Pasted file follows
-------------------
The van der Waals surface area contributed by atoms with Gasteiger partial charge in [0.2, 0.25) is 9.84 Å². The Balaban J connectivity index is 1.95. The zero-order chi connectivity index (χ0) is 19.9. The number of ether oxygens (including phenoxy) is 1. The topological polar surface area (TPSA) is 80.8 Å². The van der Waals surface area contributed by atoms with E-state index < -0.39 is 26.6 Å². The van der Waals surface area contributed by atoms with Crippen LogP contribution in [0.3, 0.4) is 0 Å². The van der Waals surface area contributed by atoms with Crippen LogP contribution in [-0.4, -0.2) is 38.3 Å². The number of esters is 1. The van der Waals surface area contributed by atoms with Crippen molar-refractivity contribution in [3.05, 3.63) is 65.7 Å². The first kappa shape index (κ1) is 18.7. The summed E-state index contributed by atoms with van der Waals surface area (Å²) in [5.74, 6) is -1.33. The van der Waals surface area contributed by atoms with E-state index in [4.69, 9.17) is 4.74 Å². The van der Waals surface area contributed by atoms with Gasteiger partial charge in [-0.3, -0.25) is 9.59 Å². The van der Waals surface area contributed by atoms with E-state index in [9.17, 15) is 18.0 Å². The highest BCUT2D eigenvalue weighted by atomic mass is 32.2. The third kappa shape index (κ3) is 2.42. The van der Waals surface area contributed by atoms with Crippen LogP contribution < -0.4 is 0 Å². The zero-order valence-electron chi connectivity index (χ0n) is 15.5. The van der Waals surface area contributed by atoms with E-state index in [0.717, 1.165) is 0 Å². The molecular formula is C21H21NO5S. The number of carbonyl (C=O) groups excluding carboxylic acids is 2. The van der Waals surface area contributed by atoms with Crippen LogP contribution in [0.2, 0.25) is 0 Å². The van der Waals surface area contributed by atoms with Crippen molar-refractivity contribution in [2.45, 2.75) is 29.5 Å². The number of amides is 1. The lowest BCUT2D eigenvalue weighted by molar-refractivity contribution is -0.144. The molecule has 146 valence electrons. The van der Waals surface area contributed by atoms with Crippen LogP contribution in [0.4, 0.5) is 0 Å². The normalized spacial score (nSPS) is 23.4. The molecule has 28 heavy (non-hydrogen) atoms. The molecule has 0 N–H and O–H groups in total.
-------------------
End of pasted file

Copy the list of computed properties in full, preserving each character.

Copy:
The van der Waals surface area contributed by atoms with Gasteiger partial charge in [0.2, 0.25) is 9.84 Å². The Balaban J connectivity index is 1.95. The zero-order chi connectivity index (χ0) is 19.9. The number of ether oxygens (including phenoxy) is 1. The topological polar surface area (TPSA) is 80.8 Å². The van der Waals surface area contributed by atoms with E-state index < -0.39 is 26.6 Å². The van der Waals surface area contributed by atoms with Crippen LogP contribution in [0.3, 0.4) is 0 Å². The van der Waals surface area contributed by atoms with Crippen LogP contribution in [-0.4, -0.2) is 38.3 Å². The number of esters is 1. The van der Waals surface area contributed by atoms with Crippen molar-refractivity contribution in [3.05, 3.63) is 65.7 Å². The first kappa shape index (κ1) is 18.7. The summed E-state index contributed by atoms with van der Waals surface area (Å²) in [5.74, 6) is -1.33. The van der Waals surface area contributed by atoms with E-state index in [4.69, 9.17) is 4.74 Å². The van der Waals surface area contributed by atoms with Gasteiger partial charge in [-0.3, -0.25) is 9.59 Å². The van der Waals surface area contributed by atoms with E-state index in [9.17, 15) is 18.0 Å². The highest BCUT2D eigenvalue weighted by atomic mass is 32.2. The third kappa shape index (κ3) is 2.42. The van der Waals surface area contributed by atoms with Crippen LogP contribution < -0.4 is 0 Å². The zero-order valence-electron chi connectivity index (χ0n) is 15.5. The van der Waals surface area contributed by atoms with E-state index in [0.717, 1.165) is 0 Å². The molecular formula is C21H21NO5S. The number of carbonyl (C=O) groups excluding carboxylic acids is 2. The van der Waals surface area contributed by atoms with Crippen LogP contribution in [0.2, 0.25) is 0 Å². The van der Waals surface area contributed by atoms with Crippen molar-refractivity contribution in [2.45, 2.75) is 29.5 Å². The number of amides is 1. The lowest BCUT2D eigenvalue weighted by molar-refractivity contribution is -0.144. The molecule has 146 valence electrons. The van der Waals surface area contributed by atoms with Crippen LogP contribution in [0.4, 0.5) is 0 Å². The normalized spacial score (nSPS) is 23.4. The molecule has 28 heavy (non-hydrogen) atoms. The molecule has 0 N–H and O–H groups in total.